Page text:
COSY (Correlated Spectroscopy) is a 2D homonuclear (1H, 1H)-correlated NMR experiment that allows coupling proton partners to be identified. For many molecules, proton coupling is directly related to the carbon skeleton connectivity and therefore COSY is one of the most useful 2D NMR experiments.
Typically, COSY correlations are detected for coupling over 2 or 3 bonds, meaning the protons have a geminal or vicinal relationship. Functional groups that do not have a proton available for coupling, for example carbonyls, cause a ‘road-block’ in the coupling. This breaks the molecule up into fragments that are known as spin systems. Spin systems often form ‘puzzle pieces’ in structural elucidation that can be pieced together using other 2D NMR experiments.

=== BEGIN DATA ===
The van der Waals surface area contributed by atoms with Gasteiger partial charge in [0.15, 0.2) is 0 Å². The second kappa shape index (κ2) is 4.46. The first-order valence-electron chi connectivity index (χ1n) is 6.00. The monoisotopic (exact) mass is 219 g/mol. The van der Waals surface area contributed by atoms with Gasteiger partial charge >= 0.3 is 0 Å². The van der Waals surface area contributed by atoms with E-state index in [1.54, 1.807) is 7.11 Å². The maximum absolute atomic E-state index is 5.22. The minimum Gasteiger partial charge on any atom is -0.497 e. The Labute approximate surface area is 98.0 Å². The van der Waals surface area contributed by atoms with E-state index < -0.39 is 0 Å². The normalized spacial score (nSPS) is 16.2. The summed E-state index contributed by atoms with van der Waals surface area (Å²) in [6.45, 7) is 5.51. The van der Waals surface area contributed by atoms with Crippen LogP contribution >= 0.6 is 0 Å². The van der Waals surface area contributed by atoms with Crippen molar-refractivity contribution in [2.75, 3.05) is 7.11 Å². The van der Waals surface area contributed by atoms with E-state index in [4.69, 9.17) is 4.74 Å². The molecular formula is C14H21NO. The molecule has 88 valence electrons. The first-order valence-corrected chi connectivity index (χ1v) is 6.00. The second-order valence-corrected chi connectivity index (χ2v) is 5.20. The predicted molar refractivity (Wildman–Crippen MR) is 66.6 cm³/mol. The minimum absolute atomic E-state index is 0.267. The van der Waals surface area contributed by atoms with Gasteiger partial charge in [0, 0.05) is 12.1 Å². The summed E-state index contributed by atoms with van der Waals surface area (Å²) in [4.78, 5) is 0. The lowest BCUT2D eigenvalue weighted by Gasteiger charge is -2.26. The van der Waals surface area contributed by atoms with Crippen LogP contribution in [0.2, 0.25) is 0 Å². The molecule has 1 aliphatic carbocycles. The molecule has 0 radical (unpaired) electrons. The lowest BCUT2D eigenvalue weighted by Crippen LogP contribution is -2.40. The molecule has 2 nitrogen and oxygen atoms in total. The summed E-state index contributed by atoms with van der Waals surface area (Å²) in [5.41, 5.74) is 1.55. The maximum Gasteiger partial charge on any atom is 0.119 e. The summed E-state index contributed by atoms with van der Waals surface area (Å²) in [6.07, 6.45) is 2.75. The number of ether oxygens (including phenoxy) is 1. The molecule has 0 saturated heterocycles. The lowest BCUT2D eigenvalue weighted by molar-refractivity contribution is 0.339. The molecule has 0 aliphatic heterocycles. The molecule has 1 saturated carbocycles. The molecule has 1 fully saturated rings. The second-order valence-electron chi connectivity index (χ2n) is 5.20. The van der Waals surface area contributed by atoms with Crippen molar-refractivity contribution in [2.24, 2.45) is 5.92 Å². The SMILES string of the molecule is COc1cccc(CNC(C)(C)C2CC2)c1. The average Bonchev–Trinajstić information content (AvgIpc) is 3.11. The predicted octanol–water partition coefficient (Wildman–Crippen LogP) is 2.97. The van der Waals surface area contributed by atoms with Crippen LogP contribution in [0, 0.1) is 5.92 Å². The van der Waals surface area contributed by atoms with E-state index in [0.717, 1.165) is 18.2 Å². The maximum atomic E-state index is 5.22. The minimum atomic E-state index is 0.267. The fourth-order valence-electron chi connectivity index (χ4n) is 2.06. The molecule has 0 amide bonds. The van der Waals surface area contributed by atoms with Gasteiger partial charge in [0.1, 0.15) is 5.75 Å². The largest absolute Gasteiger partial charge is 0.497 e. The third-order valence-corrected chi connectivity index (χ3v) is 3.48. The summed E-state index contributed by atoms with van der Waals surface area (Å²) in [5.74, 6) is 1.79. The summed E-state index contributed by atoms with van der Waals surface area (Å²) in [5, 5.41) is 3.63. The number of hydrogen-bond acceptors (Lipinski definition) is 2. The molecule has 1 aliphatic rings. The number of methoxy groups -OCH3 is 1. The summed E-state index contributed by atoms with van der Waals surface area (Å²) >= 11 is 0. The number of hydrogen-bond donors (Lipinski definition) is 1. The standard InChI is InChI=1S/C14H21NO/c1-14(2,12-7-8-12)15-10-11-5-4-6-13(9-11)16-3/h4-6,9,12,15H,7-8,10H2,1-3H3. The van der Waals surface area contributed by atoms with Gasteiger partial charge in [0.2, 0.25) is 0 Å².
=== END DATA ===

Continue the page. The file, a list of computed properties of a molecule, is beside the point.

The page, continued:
Spin systems observed in COSY spectra can also be used to identify the amino acids in simple peptides. Amino acids have a characteristic fingerprint in COSY NMR spectra. Peptide bonds act as ‘road-blocks’ and do not allow coupling between amino acid moieties. This means the amino acids in a peptide chain retain their COSY fingerprint, which allows simple identification of the amino acids present. We have demonstrated the ability to identify amino acid moieties in the dipeptide glycyl-L-phenylalanine using the Spinsolve in Observing Spin Systems using COSY.